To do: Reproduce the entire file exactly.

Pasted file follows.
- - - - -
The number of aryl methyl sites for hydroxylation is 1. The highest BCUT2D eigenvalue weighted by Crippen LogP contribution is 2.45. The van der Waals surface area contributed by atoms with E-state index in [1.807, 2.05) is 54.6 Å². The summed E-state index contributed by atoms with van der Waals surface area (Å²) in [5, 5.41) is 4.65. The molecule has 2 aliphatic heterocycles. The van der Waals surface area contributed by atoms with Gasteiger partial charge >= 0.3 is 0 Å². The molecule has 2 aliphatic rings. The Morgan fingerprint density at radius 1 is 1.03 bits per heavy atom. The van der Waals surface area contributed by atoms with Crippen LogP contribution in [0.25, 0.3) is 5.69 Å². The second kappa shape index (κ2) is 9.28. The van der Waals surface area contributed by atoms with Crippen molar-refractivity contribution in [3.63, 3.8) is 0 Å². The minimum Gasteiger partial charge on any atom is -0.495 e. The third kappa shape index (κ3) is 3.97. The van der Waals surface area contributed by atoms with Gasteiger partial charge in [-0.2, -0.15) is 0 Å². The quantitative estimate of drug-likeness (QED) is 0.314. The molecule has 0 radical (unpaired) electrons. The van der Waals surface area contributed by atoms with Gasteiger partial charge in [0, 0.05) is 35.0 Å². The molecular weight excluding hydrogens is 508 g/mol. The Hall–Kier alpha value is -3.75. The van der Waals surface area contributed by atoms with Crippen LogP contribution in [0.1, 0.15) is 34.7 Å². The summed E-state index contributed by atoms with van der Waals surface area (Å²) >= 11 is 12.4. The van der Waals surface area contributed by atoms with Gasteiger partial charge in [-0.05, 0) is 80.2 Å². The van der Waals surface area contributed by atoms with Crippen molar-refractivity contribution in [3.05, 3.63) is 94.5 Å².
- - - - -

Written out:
The number of aryl methyl sites for hydroxylation is 1. The highest BCUT2D eigenvalue weighted by Crippen LogP contribution is 2.45. The van der Waals surface area contributed by atoms with E-state index in [1.807, 2.05) is 54.6 Å². The summed E-state index contributed by atoms with van der Waals surface area (Å²) in [5, 5.41) is 4.65. The molecule has 2 aliphatic heterocycles. The van der Waals surface area contributed by atoms with Gasteiger partial charge >= 0.3 is 0 Å². The molecule has 2 aliphatic rings. The Morgan fingerprint density at radius 1 is 1.03 bits per heavy atom. The van der Waals surface area contributed by atoms with Crippen LogP contribution in [0.25, 0.3) is 5.69 Å². The second kappa shape index (κ2) is 9.28. The van der Waals surface area contributed by atoms with Crippen molar-refractivity contribution in [3.63, 3.8) is 0 Å². The minimum Gasteiger partial charge on any atom is -0.495 e. The third kappa shape index (κ3) is 3.97. The van der Waals surface area contributed by atoms with Gasteiger partial charge in [-0.2, -0.15) is 0 Å². The quantitative estimate of drug-likeness (QED) is 0.314. The molecule has 0 radical (unpaired) electrons. The van der Waals surface area contributed by atoms with Gasteiger partial charge in [0, 0.05) is 35.0 Å². The molecular weight excluding hydrogens is 508 g/mol. The Hall–Kier alpha value is -3.75. The van der Waals surface area contributed by atoms with Crippen LogP contribution in [0.1, 0.15) is 34.7 Å². The summed E-state index contributed by atoms with van der Waals surface area (Å²) >= 11 is 12.4. The van der Waals surface area contributed by atoms with Gasteiger partial charge in [-0.05, 0) is 80.2 Å². The van der Waals surface area contributed by atoms with Crippen molar-refractivity contribution in [3.05, 3.63) is 94.5 Å².